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Aquatic Therapy and Parkinson's Disease (research review)​

December  2017

*Study demonstrates that people with Parkinson's Disease (PD) had significantly improved postural stability after aquatic physical therapy when compared to land-based therapy.

  • Participants: 11 patients with PD
  • Treatment: land-based PT or aquatic PT (45 min sessions x 4 weeks). Interventions were matched for exercise protocols (trunk, pelvis, lower extremities, upper extremities). Protocols focused on warm-up, trunk mobility, balance training-postural stability, task-oriented exercise (transferring & changing body positions).
  • Outcomes: measures of functional balance (Functional Reach Test), static balance (Berg Balance Scale), disease-specific functional impairments (Unified Parkinson's Disease Rating Scale), gait speed (5m walk test) and functional mobility (Timed up and Go).
  • Both therapies were effective at improving functional balance, but only the aquatic therapy group improved their static balance and disease-specific functional impairments.

Vivas J, Arias P, & Cudeiro J. (2011) Aquatic Therapy Vs. Conventional Land-Based Therapy for Parkinson’s Disease: An Open-Label Pilot Study. Archives of Physical Medicine Rehabilitation, 92: 1202-10.

Aquatic Therapy and Stroke (research review)

December 2018

*Study demonstrates patients with stroke had significantly improved gait (walking) after trunk exercises in water.

  • Participants: 13 rehab patients with hemiplegia post stroke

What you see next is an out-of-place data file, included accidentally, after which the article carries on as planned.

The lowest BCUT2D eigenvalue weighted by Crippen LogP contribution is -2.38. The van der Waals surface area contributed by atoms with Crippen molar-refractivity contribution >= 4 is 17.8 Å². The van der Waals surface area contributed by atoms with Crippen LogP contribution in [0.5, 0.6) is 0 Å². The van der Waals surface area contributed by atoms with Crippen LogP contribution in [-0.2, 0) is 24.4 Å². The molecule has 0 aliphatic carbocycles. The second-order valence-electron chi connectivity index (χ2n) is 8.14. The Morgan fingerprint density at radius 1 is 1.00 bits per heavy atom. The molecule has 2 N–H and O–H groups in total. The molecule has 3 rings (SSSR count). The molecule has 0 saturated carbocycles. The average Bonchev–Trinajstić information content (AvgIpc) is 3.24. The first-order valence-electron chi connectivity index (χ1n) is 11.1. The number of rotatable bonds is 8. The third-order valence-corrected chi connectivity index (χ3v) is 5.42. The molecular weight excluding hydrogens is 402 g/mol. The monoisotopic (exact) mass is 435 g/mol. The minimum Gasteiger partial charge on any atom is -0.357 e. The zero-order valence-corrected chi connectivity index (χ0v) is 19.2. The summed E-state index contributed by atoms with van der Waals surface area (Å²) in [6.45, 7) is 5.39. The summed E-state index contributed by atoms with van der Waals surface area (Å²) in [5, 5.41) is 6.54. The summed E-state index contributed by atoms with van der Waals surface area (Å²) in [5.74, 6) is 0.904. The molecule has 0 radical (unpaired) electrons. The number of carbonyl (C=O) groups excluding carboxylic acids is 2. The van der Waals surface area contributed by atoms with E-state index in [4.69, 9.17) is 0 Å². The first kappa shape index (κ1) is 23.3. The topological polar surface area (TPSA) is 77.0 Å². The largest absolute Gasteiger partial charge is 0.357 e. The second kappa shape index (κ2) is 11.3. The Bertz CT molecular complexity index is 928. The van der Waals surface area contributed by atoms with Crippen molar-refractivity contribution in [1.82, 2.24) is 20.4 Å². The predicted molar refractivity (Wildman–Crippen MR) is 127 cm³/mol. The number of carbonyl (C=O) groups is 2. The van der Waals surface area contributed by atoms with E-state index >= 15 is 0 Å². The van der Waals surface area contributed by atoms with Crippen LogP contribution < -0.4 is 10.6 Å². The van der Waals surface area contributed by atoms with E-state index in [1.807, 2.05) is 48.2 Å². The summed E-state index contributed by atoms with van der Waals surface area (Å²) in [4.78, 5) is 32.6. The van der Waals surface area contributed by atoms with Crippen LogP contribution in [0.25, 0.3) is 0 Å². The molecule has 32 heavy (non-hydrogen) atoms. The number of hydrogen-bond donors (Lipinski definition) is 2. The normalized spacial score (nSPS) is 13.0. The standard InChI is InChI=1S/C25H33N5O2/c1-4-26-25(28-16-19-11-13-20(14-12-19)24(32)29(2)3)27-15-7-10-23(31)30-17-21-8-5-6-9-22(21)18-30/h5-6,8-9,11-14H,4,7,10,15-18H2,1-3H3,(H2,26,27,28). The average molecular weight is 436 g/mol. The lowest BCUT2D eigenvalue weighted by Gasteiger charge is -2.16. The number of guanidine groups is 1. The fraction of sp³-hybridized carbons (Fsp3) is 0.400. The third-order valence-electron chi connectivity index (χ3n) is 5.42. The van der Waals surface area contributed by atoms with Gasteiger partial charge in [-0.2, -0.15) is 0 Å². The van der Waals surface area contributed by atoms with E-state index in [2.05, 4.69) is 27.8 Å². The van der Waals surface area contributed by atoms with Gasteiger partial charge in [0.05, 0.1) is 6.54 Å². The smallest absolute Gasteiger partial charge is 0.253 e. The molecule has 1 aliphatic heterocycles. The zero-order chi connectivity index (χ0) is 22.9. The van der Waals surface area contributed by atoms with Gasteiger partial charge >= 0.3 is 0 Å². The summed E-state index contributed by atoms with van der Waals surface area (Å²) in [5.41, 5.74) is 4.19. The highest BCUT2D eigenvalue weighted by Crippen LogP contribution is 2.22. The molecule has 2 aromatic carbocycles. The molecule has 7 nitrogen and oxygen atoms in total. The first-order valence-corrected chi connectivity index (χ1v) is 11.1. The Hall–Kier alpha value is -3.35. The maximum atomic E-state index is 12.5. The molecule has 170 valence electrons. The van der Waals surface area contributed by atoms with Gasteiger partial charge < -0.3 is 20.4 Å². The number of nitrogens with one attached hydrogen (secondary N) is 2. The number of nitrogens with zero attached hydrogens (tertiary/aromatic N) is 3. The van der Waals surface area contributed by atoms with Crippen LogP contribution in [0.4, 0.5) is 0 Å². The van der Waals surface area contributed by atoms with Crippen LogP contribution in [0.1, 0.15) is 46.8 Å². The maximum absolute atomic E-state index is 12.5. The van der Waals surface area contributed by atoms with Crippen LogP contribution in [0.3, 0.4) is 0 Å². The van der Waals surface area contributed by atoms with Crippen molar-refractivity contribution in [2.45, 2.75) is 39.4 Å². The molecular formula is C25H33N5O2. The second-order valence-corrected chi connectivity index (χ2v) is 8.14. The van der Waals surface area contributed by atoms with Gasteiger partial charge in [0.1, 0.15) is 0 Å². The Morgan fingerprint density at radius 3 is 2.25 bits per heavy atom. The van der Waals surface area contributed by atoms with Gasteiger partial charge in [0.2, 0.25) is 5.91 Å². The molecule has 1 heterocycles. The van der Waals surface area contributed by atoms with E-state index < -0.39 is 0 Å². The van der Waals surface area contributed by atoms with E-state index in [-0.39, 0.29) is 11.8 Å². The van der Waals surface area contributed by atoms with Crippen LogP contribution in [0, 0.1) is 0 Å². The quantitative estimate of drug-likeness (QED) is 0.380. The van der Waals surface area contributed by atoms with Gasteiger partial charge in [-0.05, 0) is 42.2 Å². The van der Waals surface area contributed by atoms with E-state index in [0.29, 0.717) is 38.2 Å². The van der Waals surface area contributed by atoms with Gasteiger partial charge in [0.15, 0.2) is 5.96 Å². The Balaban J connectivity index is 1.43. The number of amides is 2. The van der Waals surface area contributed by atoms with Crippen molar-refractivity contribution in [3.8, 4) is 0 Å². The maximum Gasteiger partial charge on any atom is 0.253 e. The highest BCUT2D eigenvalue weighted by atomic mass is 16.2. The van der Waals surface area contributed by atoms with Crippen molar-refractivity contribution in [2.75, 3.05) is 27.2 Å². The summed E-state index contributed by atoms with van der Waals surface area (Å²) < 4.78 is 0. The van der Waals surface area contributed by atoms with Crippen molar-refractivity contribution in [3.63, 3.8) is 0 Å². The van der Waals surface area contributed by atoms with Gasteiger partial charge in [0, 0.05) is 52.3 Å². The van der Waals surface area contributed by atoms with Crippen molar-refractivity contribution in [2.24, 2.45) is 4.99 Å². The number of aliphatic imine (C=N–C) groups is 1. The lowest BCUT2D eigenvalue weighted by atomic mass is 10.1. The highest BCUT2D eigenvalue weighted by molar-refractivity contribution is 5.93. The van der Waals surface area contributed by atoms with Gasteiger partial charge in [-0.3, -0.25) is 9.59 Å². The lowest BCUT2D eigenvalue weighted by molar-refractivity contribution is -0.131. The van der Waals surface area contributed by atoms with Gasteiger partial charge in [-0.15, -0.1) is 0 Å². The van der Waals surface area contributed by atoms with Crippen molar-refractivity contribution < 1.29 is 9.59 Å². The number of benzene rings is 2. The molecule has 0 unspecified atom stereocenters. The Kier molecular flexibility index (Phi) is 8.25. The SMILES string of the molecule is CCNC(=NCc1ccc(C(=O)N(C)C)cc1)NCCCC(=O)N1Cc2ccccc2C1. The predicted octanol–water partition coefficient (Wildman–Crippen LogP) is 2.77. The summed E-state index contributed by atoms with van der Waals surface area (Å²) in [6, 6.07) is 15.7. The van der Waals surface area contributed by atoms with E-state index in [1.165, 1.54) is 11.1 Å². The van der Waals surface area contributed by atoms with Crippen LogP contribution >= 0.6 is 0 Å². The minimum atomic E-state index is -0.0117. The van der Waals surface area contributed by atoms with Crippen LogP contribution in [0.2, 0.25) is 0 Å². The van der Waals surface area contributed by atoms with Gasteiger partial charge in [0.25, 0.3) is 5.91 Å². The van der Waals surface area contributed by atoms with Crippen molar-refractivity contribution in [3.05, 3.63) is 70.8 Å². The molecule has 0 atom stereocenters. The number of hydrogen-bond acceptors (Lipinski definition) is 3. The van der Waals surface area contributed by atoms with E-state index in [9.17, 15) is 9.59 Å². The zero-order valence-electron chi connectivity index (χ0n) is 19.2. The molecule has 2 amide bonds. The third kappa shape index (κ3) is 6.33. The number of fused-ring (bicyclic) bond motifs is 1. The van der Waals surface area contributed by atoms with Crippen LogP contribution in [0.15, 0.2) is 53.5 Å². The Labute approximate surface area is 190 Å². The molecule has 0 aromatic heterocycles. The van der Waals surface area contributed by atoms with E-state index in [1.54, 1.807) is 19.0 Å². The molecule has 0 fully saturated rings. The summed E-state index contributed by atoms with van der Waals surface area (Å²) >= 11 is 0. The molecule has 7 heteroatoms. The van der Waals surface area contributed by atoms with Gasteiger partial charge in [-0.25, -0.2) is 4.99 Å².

• Treatment: 4 weeks of aquatic therapy (trunk-specific exercise) (30 mins x 3 days/week) + regular neurological physiotherapy and occupational therapy
  • Outcomes included gait parameters (gait analysis) + EMG of abdominals/trunk muscles
  • Results: Some improvement in trunk muscle activation. Significant improvement in most gait parameters (gait speed, cycle, affected stance time and step-length, stance phase symmetry

Park et al. (2015). The effects of aquatic trunk exercise on gait and muscle activity in stroke patients: a randomized controlled pilot study. Journal of Physical Therapy Science, 27, 3549-3553.

Aquatic Therapy, Pregnancy, and Bed Rest (research review)

January 14, 2019

Every year, about 1 in 4 pregnant women will be prescribed 'bed rest' or activity restriction for pregnancy complications (Maloni, 2010). Bed rest is also prescribed in the treatment of other pregnancy-related conditions. The intent of bed rest is to prevent further complications for the mother and the unborn baby; however, there is evidence that bed rest can have adverse effects including fatigue, muscle weakness, joint pain, cardiovascular deconditioning, and prolonged postpartum recovery (Maloni & Park, 2005). A few studies have examined the benefits of exercise while immersed in water for pregnant women with no medical problems finding that maternal heart rate, blood pressure, core temperature, heat storage, and recovery fetal heart rate were lower during water exercise (Katz et al., 1988).

  • Participants: 40 women with high-risk pregnancies
  • Treatment: 21 remained on bed rest with no intervention, while 19 women participated in group aquatic exercise program (AEP), 3x/week for 1 hour at the hospital. The program included walking, leg lifts and resisted dumbbell work. 
  • Results: The women who received AEP had significant increased Amniotic Fluid Index (AFI) and the length of gestation compared to the control group. 
  • Optimal length of gestation and AFI level reduce the risk of negative outcomes associated with preterm birth. The results of this study suggest that aquatic exercise as an intervention during high-risk pregnancy may have health benefits for the mother and her baby.

Sechrist DM et al., (2015) Physiological Effects of Aquatic Exercise in Pregnant Women on Bed Rest. Occup Ther Health Care, 29(3):330-9.